International Dance and Music Centre / Neutelings Riedijk Architects

Courtesy of

Neutelings Riedijk Architects is chosen as the winner of the architecture competition for the new building of the International Dance and Music Centre in city of The Hague, , among a field of 16 renowned international firms. More images and complete press release after the break.

Courtesy of Neutelings Riedijk Architects

The new IDMC brings together an 1800 seat Concert Hall, an 1100 seat Opera/Ballet Hall, a 500 seat Theatre and a 750 seat Ensemble Hall, rehearsal rooms, studio’s and educational spaces for the Royal Conservatory, the Netherlands Dance Theatre and The Hague Residential Orchestra. The project has a gross floor surface of about 45.000 m2 and an estimated building cost of about 120 million euro.

Courtesy of Neutelings Riedijk Architects

The project proposes a compact building volume to match the context of the old city center. In the center of the building the concert, opera and theatre halls are stacked on top of each other, imbedded in a flexible structure of classrooms and studio’s. The heart of the complex is an atrium with a monumental mountain of stairs that forms an escalator route as a continuation of the urban domain. It links all public areas and brings the visitors all the way up to the public roof terrace and cupola hall. The building is crowned with a 65-meter high cupola hall that can be used for all kinds of public events and performances. The filigree exo-skeleton gives the façade a refined and festive expression.

Cite: Jordana, Sebastian. "International Dance and Music Centre / Neutelings Riedijk Architects" 10 Dec 2010. ArchDaily. Accessed 26 Jul 2014. <http://www.archdaily.com/?p=95366>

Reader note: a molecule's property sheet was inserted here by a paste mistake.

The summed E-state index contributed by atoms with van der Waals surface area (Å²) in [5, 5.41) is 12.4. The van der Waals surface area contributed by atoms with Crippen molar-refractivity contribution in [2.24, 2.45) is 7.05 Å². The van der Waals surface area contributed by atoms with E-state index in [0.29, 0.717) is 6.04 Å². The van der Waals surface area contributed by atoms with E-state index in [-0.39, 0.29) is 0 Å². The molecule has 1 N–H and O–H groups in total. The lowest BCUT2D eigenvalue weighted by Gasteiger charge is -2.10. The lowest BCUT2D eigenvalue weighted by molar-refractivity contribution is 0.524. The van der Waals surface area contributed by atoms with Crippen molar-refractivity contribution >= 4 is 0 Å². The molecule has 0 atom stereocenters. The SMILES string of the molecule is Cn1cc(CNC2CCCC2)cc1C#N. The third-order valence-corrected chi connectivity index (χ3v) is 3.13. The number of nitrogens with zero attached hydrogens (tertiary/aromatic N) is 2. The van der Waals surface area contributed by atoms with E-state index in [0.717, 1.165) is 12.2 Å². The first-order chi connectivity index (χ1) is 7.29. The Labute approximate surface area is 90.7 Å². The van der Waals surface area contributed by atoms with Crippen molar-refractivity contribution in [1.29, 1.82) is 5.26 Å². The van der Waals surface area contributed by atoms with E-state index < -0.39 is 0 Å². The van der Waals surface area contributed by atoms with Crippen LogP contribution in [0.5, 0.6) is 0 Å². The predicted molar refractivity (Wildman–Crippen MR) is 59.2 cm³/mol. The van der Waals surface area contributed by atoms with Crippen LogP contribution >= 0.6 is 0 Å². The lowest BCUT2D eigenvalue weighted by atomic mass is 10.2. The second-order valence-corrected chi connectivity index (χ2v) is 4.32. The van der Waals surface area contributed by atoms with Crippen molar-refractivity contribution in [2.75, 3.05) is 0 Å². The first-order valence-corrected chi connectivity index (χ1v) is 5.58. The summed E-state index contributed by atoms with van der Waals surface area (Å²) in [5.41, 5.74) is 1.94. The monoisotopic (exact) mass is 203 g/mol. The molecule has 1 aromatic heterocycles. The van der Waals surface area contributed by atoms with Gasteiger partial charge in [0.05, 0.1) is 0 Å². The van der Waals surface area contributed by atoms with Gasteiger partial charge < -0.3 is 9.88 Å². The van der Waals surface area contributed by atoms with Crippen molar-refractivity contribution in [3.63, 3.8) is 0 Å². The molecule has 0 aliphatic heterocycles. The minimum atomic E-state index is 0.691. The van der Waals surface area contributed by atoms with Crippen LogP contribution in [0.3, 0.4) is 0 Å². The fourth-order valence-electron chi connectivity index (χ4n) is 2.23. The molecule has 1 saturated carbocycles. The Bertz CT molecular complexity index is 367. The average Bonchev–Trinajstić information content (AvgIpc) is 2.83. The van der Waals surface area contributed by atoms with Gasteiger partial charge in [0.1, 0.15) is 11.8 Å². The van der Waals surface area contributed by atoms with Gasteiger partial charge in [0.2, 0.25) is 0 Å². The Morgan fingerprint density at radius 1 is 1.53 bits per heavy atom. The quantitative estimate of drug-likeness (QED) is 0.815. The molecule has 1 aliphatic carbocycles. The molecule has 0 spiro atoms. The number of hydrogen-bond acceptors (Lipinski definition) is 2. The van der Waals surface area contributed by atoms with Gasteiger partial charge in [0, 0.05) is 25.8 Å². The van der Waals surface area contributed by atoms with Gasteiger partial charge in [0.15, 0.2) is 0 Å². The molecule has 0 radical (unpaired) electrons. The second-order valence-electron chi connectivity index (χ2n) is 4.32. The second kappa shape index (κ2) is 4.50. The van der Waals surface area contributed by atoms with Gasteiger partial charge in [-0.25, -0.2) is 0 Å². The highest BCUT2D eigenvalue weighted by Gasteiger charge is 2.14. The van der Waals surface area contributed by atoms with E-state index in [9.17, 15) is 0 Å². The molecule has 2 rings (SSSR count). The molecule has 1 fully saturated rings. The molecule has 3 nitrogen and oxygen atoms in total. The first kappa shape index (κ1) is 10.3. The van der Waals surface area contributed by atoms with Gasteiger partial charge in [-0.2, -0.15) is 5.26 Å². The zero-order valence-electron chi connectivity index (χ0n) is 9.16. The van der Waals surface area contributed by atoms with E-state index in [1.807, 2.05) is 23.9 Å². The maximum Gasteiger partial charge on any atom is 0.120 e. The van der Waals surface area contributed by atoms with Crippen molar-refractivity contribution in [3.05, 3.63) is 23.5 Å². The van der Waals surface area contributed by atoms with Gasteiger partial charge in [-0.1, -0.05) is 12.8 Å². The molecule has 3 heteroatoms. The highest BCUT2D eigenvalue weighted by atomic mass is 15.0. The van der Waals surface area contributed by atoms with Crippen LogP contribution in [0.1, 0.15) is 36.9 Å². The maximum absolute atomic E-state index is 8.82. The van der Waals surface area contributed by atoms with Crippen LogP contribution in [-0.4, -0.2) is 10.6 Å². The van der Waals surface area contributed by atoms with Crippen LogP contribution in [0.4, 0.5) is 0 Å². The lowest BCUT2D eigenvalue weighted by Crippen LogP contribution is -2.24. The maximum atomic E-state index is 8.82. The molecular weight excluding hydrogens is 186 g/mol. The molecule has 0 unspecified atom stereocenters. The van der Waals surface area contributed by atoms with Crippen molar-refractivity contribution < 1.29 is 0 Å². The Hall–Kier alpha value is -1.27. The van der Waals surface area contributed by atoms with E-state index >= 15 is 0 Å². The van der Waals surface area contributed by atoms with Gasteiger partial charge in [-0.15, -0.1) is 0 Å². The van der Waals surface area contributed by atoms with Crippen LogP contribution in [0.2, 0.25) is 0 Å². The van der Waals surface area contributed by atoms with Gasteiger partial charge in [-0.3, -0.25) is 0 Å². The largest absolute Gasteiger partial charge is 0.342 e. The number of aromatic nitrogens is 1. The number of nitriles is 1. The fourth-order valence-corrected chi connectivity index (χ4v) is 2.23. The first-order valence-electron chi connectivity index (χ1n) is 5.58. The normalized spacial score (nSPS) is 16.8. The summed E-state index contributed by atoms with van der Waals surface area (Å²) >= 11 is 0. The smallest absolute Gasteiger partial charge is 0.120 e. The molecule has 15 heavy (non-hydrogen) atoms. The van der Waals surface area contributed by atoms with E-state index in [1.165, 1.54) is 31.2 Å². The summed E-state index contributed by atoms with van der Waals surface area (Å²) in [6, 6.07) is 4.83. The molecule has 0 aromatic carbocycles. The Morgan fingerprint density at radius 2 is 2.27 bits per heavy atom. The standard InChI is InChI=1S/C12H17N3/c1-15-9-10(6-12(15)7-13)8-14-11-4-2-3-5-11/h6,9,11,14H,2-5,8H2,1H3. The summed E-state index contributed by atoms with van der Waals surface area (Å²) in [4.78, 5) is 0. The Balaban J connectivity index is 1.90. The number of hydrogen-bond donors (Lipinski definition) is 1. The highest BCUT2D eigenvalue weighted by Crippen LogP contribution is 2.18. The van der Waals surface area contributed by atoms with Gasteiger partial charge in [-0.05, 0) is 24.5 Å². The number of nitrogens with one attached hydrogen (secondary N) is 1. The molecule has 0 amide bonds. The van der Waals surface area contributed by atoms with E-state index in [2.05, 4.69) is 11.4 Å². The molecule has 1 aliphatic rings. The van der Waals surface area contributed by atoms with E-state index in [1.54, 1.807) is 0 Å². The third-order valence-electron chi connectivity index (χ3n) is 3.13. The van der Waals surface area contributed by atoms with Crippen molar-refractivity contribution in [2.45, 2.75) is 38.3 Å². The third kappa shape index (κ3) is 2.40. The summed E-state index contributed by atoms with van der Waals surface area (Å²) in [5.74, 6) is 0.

15 comments

  1. Thumb up Thumb down 0

    The competition must be rigged. Rigged competitions are the cancer of the whole profession. This is worst then the Dubai ThyssenKrupp Elevator competition winning “Frame” debacle.

  2. Thumb up Thumb down 0

    I can’t believe this won a competition, and worst, I can´t believe someone feels proud enough of it to get it published.
    …among a field of 16 renowned international firms…????? I don’t buy it.

  3. Thumb up Thumb down 0

    This proposal seems to actually have a chance at bringing delight to the general public and the surrounding area. Just because it employs basic geometric primitives (besides the box) doesn’t mean it won’t be well revered. Show this to anyone other than an architect and see what reaction you get.

    More drama and ornament, please. Less architects who think they know better than the rest of society.

  4. Thumb up Thumb down +1

    I’m wondering where Neutelings wonderful sharpie diagram sketch is for this project. I agree with wurst in that this project to me aims to create an iconography that recalls the classic event that is going to a show, where it becomes a get dressed up, see and be seen affair. I’m actually quite intrigued by the vertically stacked performance core, especially at such a large scale. The only theater that I have been in with something similar was a renovation of an early 1900′s building by the Indiana Repertory Theater in downtown Indianapolis, but at a much smaller scale (theaters of 100-300 each).

    • Thumb up Thumb down 0

      very true, maybe not better but definitely different types of experiences. The “intelligence” of say zaha hadid’s forms or the cultural dissection of an OMA/AMO project may be more worthy of being designated art or capital A architecture, but most urban fabrics don’t need only these types of buildings to give a strong sense of identity and place.

  5. Thumb up Thumb down 0

    I agree with the other comments that this looks like a joke. Moreover, the projected cost of 120 million is not even remotely realistic if you compare it to the costs of recently completed halls of similar size in Europe (Helsinki, Copenhagen etc.). You might get a concert hall OR an opera house for 120 million, not both.

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